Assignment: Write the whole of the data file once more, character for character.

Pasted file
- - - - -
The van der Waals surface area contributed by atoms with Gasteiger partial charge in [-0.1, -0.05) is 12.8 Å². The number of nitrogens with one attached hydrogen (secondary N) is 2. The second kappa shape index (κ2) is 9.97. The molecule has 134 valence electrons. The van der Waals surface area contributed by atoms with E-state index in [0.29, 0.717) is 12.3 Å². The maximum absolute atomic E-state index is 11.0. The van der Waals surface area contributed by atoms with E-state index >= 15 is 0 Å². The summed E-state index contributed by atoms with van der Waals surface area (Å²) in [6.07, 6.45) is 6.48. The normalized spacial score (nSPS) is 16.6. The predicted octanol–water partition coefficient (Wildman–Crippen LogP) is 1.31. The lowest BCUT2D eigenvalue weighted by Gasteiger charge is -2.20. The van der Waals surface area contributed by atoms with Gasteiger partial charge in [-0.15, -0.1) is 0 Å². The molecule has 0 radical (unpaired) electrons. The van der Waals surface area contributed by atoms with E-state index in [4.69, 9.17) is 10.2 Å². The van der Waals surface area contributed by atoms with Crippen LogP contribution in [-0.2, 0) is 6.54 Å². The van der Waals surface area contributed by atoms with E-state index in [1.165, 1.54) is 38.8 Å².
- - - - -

The van der Waals surface area contributed by atoms with Gasteiger partial charge in [-0.1, -0.05) is 12.8 Å². The number of nitrogens with one attached hydrogen (secondary N) is 2. The second kappa shape index (κ2) is 9.97. The molecule has 134 valence electrons. The van der Waals surface area contributed by atoms with E-state index in [0.29, 0.717) is 12.3 Å². The maximum absolute atomic E-state index is 11.0. The van der Waals surface area contributed by atoms with E-state index >= 15 is 0 Å². The summed E-state index contributed by atoms with van der Waals surface area (Å²) in [6.07, 6.45) is 6.48. The normalized spacial score (nSPS) is 16.6. The predicted octanol–water partition coefficient (Wildman–Crippen LogP) is 1.31. The lowest BCUT2D eigenvalue weighted by Gasteiger charge is -2.20. The van der Waals surface area contributed by atoms with Gasteiger partial charge in [-0.15, -0.1) is 0 Å². The molecule has 0 radical (unpaired) electrons. The van der Waals surface area contributed by atoms with E-state index in [4.69, 9.17) is 10.2 Å². The van der Waals surface area contributed by atoms with Crippen LogP contribution in [-0.2, 0) is 6.54 Å². The van der Waals surface area contributed by atoms with E-state index in [1.165, 1.54) is 38.8 Å².